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Re: Fedora Freedom and linux-libre



On Jun 18, 2008, Les Mikesell <lesmikesell gmail com> wrote:

> Alexandre Oliva wrote:
>> 
>>> Let's assume that I have obtained my copy of several components under
>>> any license but the GPL, and so have a lot of other people.
>> 
>> Still missing the point.  Don't assuming you have a license that says
>> other things.

> I don't have to assume.  I have other licenses.

In this case they say nothing as to the case, they're just confusing
you.

Here, take this program here:

http://www.lsd.ic.unicamp.br/~oliva/papers/vta/example.c

What do you think you're entitled to do with it as it stands?

Now, if I tell you, I license it to you under the GPL, and you accept
it.  what you you think you're no longer entitled to do with it?

> No one but the FSF claims that a patch is a derived work

How would you defend the claim that something that literally copies
portions of a copyrightable work is not?

> or a separate component that links 2 others together but doesn't
> contain a copy of the others.

Even dynamic linking copies portions of the dynamic libraries.  We've
covered that already.

>> Try to create a derived work based on say Microsoft Windows or
>> Microsoft Word, if you happen to have them around, and to distribute
>> it, and see what happens.

> I'm not sure what you are talking about.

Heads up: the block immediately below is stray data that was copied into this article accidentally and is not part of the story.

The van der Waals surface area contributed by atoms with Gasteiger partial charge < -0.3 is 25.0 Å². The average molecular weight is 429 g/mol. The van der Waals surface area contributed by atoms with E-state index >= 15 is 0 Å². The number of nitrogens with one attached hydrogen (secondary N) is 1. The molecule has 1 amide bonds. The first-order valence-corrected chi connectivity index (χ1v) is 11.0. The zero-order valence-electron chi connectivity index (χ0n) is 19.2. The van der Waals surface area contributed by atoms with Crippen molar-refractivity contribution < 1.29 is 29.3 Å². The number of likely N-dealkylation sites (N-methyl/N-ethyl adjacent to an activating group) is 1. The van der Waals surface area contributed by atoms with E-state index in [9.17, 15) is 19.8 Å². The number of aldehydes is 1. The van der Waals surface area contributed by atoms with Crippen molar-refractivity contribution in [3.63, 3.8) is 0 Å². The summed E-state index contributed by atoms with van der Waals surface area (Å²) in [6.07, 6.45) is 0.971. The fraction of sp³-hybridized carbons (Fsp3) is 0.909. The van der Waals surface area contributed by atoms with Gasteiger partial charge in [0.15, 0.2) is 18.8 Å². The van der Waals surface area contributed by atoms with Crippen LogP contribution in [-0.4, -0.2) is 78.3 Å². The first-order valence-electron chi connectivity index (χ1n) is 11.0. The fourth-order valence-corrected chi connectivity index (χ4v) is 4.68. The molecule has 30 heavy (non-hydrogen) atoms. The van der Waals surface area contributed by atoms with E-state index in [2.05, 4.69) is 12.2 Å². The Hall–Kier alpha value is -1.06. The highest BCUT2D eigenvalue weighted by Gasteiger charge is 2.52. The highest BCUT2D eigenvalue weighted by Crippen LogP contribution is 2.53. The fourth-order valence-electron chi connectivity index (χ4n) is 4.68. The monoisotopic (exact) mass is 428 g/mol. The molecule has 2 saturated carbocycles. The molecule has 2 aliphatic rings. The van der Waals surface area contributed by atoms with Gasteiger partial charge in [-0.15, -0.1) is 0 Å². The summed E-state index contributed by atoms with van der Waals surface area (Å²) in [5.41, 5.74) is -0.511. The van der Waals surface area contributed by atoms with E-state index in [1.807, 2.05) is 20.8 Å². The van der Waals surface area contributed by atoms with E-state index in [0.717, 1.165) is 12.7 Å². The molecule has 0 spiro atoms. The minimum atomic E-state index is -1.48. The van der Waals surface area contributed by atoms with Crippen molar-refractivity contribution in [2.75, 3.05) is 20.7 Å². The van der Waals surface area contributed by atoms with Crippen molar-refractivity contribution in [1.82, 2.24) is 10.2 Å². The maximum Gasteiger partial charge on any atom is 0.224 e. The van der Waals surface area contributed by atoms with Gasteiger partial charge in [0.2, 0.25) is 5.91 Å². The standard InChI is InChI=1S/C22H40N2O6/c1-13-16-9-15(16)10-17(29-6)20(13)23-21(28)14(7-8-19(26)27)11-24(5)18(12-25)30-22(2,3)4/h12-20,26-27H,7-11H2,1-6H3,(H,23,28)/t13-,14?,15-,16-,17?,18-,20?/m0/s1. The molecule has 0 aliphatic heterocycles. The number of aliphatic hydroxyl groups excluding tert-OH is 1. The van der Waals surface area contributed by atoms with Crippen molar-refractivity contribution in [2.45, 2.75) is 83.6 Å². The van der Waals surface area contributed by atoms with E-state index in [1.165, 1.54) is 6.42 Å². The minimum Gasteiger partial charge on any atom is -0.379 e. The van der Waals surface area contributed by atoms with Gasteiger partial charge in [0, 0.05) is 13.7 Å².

Try creating a work based on internal DLLs, for which you have no
"developer" permissions.

>>>> This would be a prohibition of the GPL.

>>> Yes, in case it wasn't clear before, the specific prohibition that I
>>> consider unethical is that it takes away my choice to share my own
>>> work.

>> It doesn't.  Your own original work can't possibly be a derived work.

> Difference of opinion, I guess. The FSF says otherwise

No, it doesn't, and the GPL itself confirms that.  There's a
difference between "your own original work" and "the derived work you
created out of a pre-existing third-party's work".  The above is about
the former, as you can probably tell from the similarity in spelling ;-)

> if the resulting 'work as a whole' would be be a derived work,

Then it's not "your own original work"

> Without the GPL, I can give you a copy of my original work that
> links to that library

Only if the copyright holder of the library granted you permission to
distribute your derived work.  Same as with the GPL.  That's how
copyright law's restrictions work.

-- 
Alexandre Oliva         http://www.lsd.ic.unicamp.br/~oliva/
Free Software Evangelist  oliva {lsd ic unicamp br, gnu.org}
FSFLA Board Member       ¡Sé Libre! => http://www.fsfla.org/
Red Hat Compiler Engineer   aoliva {redhat com, gcc.gnu.org}


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